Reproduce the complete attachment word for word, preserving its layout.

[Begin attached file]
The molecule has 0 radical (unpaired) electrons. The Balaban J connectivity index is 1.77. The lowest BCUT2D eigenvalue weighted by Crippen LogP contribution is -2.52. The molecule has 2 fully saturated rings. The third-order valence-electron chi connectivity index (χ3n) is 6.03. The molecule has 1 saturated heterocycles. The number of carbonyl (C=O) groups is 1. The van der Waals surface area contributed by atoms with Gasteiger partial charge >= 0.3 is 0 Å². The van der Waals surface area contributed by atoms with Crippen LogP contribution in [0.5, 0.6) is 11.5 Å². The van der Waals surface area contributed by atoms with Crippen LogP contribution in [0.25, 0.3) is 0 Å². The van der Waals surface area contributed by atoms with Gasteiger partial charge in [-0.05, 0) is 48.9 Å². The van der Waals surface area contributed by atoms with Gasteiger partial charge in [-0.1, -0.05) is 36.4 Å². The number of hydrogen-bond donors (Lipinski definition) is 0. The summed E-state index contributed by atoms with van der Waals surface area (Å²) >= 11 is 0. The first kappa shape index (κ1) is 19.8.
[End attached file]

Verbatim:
The molecule has 0 radical (unpaired) electrons. The Balaban J connectivity index is 1.77. The lowest BCUT2D eigenvalue weighted by Crippen LogP contribution is -2.52. The molecule has 2 fully saturated rings. The third-order valence-electron chi connectivity index (χ3n) is 6.03. The molecule has 1 saturated heterocycles. The number of carbonyl (C=O) groups is 1. The van der Waals surface area contributed by atoms with Gasteiger partial charge >= 0.3 is 0 Å². The van der Waals surface area contributed by atoms with Crippen LogP contribution in [0.5, 0.6) is 11.5 Å². The van der Waals surface area contributed by atoms with Crippen LogP contribution in [0.25, 0.3) is 0 Å². The van der Waals surface area contributed by atoms with Gasteiger partial charge in [-0.05, 0) is 48.9 Å². The van der Waals surface area contributed by atoms with Gasteiger partial charge in [-0.1, -0.05) is 36.4 Å². The number of hydrogen-bond donors (Lipinski definition) is 0. The summed E-state index contributed by atoms with van der Waals surface area (Å²) >= 11 is 0. The first kappa shape index (κ1) is 19.8.